interactive exercise technologies

Reminder: New Blog at http://tinyurl.com/d48ge4

Posted on November 25, 2009. Filed under: Blogroll, Contribute your Questions, EVO - CALL IS - TESOL, interactive exercise technologies, Interviewees, Lessons Based on our Videos, Plagiarism, Real English for the Deaf, Reviews, The 2008 Videos, Webheads | Tags: , , , , , , |

Reminder:

New Blog at

http://tinyurl.com/d48ge4

However this “old blog” has

good archives about Real English and

the Deaf, the Webheads (1) and (2),

Real English Victiom of Extreme Plaigiarism

and other items of interest to

ESL EFL students & teachers,

especially Real English users 🙂

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Students: Try the Real English LESSONS / Teachers: Please explain to your students!

Posted on April 24, 2009. Filed under: Blogroll, interactive exercise technologies, Lessons Based on our Videos |

This is the old Real English blog. The new one is here: http://the-original-real-english.blogspot.com/
I just visited Google Analytics for the very first time, and I was happily surprised to see that total unique visits to the Real English site have increased by 200% during the last 30 days. Maybe it’s because I have been doing online  presentations about the site. Maybe it’s because David has generously helped me create some buzz about Real English on his popular site the EFL 2.0 Classroom. Or maybe it’s because I’ve recently begun using the English Star player, with a choice of subtitles in English, French, Chinese, Korean, and Japanese, finally enabling me to begin attracting a few visitors from those Asian countries.  Probably a combination of such things.

I was intrigued, so I looked deeper: only  4% of the visitors are doing the Real English Lessons, while 27% of visitors come to this old wordpress blog, which I don’t even update regularly!

This is crazy. The best thing about the RE site is that students can actually learn English with a minimum of motivation. I spend almost all my time improving the lessons, and improving the videos for the lessons, to capture students’ interest, increase their motivation (I hope), encouraging them to get to work. But most students only look at the index type pages with videos, apparently, and go no further.

Excuse the tired adjective, but it really is fun to learn English on the RE site.

Here is a 3-step procedure I recommend, and it’s really simple:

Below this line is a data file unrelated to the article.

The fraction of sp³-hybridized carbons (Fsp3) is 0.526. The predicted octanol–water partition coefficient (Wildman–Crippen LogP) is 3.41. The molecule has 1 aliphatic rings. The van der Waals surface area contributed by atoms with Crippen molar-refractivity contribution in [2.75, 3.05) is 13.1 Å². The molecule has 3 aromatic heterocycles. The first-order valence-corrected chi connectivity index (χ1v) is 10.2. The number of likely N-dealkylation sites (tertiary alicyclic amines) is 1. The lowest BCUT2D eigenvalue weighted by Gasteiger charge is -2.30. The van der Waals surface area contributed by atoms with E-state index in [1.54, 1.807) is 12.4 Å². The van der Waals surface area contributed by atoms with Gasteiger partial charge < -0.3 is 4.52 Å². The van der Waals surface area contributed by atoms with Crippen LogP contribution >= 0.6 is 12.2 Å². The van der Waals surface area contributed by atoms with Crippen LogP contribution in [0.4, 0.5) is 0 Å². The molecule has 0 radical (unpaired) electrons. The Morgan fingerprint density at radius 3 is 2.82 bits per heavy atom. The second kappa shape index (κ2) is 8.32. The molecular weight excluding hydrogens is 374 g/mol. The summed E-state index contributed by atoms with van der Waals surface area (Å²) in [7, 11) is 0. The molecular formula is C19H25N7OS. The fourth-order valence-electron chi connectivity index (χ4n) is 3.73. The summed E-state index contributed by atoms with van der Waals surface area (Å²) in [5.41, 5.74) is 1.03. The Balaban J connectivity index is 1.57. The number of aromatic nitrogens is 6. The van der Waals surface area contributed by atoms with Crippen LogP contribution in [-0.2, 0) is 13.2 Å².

1 – When you arrive at the Real English site, click on the “New Lessons” link.  There’s a really big one in the upper right corner.

2 – From this “New Lessons” page, choose ANY lesson you like.

3 – You arrive at a Lesson index page, for example lesson 29 home. Click on  “Exercise 1” or the picture under “Exercise 1”, or even the Real English logo on the left. Any of these links will bring you to Exercise 1 where the fun begins.

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Say it! Listen to yourself. Listen to your teacher. Say it again.

Posted on January 23, 2009. Filed under: Blogroll, interactive exercise technologies, Lessons Based on our Videos | Tags: , , |

The New Open Source Recorder

The New Open Source Recorder

The Real English lessons now include a Record function. I have found very useful places for it so far in every exercise in lessons 1 to 7, and right after I finish writing this post, I will continue this job, beginning with lesson 8 and will continue until all the many hundreds of Real English exercises include this function.

Students now will speak. “Say it!” they are reminded, every step of the way. They listen to the teacher speaking in the exercise, or the interviewer and the person answering the questions in the video, and are again reminded Say it!

They record themselves. They listen to themselves, and then they listen to the model (the “teacher audio” or the video), and then once again record themselves, in a pleasant cycle of acquisition, without forgetting to type, or click, or drag in the exercise where they are working!

Thanks to generous Open Source folk who make tools like this, we can all offer our students more and more. Check out any lesson between 1 and 7 to see it in action. Requires Java. Here’s an example of its use on the Real English site. Support is here.

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